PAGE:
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David Denton
David's Review Corner, February 2012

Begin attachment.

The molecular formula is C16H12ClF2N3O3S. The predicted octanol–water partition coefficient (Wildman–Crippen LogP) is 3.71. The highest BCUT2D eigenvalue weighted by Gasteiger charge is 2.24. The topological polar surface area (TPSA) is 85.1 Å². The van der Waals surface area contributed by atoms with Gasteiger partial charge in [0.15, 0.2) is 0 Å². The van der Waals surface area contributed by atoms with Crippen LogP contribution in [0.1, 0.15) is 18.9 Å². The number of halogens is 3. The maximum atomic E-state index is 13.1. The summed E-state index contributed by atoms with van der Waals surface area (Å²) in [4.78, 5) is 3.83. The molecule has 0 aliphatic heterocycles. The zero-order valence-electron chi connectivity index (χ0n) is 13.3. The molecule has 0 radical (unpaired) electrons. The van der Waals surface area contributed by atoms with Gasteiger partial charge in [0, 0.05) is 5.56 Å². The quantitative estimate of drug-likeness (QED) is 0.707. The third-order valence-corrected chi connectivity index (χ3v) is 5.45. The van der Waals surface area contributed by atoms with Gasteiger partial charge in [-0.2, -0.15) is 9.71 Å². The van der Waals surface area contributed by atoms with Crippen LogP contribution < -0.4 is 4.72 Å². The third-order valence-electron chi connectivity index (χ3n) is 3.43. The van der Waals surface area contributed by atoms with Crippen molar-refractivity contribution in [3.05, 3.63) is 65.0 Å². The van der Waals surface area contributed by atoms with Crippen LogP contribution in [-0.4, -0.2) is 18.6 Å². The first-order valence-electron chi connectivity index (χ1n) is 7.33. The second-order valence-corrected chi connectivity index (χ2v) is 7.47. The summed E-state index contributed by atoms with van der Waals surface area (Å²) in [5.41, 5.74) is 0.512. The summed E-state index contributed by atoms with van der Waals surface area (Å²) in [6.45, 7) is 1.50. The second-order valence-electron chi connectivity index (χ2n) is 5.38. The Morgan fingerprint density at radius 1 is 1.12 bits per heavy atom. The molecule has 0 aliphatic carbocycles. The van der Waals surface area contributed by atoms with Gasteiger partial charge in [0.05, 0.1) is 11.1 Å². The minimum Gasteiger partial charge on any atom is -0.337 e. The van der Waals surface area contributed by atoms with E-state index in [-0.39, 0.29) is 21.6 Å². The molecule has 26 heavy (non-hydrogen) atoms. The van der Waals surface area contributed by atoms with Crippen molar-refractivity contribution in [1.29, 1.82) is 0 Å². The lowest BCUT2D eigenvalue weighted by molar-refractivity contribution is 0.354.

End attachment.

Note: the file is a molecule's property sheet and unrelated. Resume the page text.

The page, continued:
Throughout history the great singers of the world have possessed highly distinctive voices, Kathleen Ferrier holding a singular place among them. It has to be said that she came onto the musical scene when the Second World War had brought music in Britain to a sorry state, and her appearance brought renewed hope of better days to come. Born in 1912, she was already twenty-five when she won both the piano and singing classes in a competition held in a small town in the far north-west of England. Even then she still thought of herself as a pianist, but was encouraged to seek professional singing lessons for a natural voice that settled in the contralto register. That she made such an impression in a major career that barely lasted seven years on her death at the age of 41, was sufficient evidence of her unique qualities. It inherently contained an element of sadness and that made her particularly appropriate for the alto role in the St. Matthew Passion, recorded in an English translation for Decca in London during 1947 and 1948. It was based around the much admired performances given in London by the conductor, Reginald Jacques with an orchestra he assembled for such occasions. It was founded on British choral traditions with broad tempos and an orchestra that added a warm backdrop. Around Ferrier were four of the finest British singers of the time…in twenty-eight minutes we hear a radiant voice in one of life’s enriching experiences, If my tears be unavailing sung with such unaffecting beauty. The Bach Choir…sing with enthusiasm, while the orchestra do all that is required. The Cantata, Hold in affection Jesus Christ, was recorded the year later and give us just a minute and a half of Ferrier in recitatives. Its quality shows just how swiftly recording standards were moving at the time… Mark Obert-Thorn’s transfers are excellent… © 2012 David’s Review Corner

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